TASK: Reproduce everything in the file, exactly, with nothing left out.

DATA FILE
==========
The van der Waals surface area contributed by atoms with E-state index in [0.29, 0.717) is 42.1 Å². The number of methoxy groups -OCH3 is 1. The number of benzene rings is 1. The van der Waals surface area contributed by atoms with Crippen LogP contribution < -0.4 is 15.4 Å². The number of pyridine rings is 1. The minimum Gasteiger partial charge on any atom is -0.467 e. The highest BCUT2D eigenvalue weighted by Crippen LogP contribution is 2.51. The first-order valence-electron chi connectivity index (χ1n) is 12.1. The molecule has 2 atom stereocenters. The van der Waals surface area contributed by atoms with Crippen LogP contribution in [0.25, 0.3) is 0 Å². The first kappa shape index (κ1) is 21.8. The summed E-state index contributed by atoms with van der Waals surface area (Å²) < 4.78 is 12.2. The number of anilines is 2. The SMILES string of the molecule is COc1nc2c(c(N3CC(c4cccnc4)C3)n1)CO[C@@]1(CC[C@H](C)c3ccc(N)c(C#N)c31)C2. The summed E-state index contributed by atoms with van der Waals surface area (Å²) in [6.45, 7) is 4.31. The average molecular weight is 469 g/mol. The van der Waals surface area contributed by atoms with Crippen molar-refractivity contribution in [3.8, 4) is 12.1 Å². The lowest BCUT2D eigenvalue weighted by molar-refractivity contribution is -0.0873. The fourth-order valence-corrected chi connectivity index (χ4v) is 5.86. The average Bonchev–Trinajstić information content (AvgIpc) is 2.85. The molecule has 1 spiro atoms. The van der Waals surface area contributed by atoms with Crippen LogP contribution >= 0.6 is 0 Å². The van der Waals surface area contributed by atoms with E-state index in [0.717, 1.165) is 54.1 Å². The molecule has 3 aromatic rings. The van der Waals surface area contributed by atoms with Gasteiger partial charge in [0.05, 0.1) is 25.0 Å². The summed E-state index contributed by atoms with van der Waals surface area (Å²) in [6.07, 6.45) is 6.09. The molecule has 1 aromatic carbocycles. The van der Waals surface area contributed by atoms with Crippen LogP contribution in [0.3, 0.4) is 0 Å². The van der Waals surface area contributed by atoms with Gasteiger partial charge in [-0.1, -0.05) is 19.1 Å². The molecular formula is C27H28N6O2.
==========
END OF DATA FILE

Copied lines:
The van der Waals surface area contributed by atoms with E-state index in [0.29, 0.717) is 42.1 Å². The number of methoxy groups -OCH3 is 1. The number of benzene rings is 1. The van der Waals surface area contributed by atoms with Crippen LogP contribution < -0.4 is 15.4 Å². The number of pyridine rings is 1. The minimum Gasteiger partial charge on any atom is -0.467 e. The highest BCUT2D eigenvalue weighted by Crippen LogP contribution is 2.51. The first-order valence-electron chi connectivity index (χ1n) is 12.1. The molecule has 2 atom stereocenters. The van der Waals surface area contributed by atoms with Crippen LogP contribution in [0.25, 0.3) is 0 Å². The first kappa shape index (κ1) is 21.8. The summed E-state index contributed by atoms with van der Waals surface area (Å²) < 4.78 is 12.2. The number of anilines is 2. The SMILES string of the molecule is COc1nc2c(c(N3CC(c4cccnc4)C3)n1)CO[C@@]1(CC[C@H](C)c3ccc(N)c(C#N)c31)C2. The summed E-state index contributed by atoms with van der Waals surface area (Å²) in [6.45, 7) is 4.31. The average molecular weight is 469 g/mol. The van der Waals surface area contributed by atoms with Crippen molar-refractivity contribution in [3.8, 4) is 12.1 Å². The lowest BCUT2D eigenvalue weighted by molar-refractivity contribution is -0.0873. The fourth-order valence-corrected chi connectivity index (χ4v) is 5.86. The average Bonchev–Trinajstić information content (AvgIpc) is 2.85. The molecule has 1 spiro atoms. The van der Waals surface area contributed by atoms with Crippen LogP contribution >= 0.6 is 0 Å². The van der Waals surface area contributed by atoms with E-state index in [0.717, 1.165) is 54.1 Å². The molecule has 3 aromatic rings. The van der Waals surface area contributed by atoms with Gasteiger partial charge in [0.05, 0.1) is 25.0 Å². The summed E-state index contributed by atoms with van der Waals surface area (Å²) in [6.07, 6.45) is 6.09. The molecule has 1 aromatic carbocycles. The van der Waals surface area contributed by atoms with Crippen LogP contribution in [0.3, 0.4) is 0 Å². The van der Waals surface area contributed by atoms with Gasteiger partial charge in [-0.1, -0.05) is 19.1 Å². The molecular formula is C27H28N6O2.